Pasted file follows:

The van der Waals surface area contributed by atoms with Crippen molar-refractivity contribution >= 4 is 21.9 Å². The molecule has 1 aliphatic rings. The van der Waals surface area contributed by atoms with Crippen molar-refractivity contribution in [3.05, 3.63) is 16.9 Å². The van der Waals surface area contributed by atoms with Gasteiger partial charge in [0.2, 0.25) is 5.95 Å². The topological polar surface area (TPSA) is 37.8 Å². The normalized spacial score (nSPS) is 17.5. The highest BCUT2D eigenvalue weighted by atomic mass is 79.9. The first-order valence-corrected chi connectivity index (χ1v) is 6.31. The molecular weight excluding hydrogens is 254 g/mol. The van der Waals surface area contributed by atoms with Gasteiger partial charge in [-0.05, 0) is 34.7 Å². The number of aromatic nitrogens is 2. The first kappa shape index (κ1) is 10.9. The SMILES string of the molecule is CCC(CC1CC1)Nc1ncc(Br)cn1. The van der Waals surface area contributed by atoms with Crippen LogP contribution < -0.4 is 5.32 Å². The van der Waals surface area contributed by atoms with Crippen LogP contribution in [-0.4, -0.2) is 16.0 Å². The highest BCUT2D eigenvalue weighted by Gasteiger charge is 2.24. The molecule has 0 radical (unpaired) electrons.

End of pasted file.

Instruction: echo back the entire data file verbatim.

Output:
The van der Waals surface area contributed by atoms with Crippen molar-refractivity contribution >= 4 is 21.9 Å². The molecule has 1 aliphatic rings. The van der Waals surface area contributed by atoms with Crippen molar-refractivity contribution in [3.05, 3.63) is 16.9 Å². The van der Waals surface area contributed by atoms with Gasteiger partial charge in [0.2, 0.25) is 5.95 Å². The topological polar surface area (TPSA) is 37.8 Å². The normalized spacial score (nSPS) is 17.5. The highest BCUT2D eigenvalue weighted by atomic mass is 79.9. The first-order valence-corrected chi connectivity index (χ1v) is 6.31. The molecular weight excluding hydrogens is 254 g/mol. The van der Waals surface area contributed by atoms with Gasteiger partial charge in [-0.05, 0) is 34.7 Å². The number of aromatic nitrogens is 2. The first kappa shape index (κ1) is 10.9. The SMILES string of the molecule is CCC(CC1CC1)Nc1ncc(Br)cn1. The van der Waals surface area contributed by atoms with Crippen LogP contribution < -0.4 is 5.32 Å². The van der Waals surface area contributed by atoms with Crippen LogP contribution in [-0.4, -0.2) is 16.0 Å². The highest BCUT2D eigenvalue weighted by Gasteiger charge is 2.24. The molecule has 0 radical (unpaired) electrons.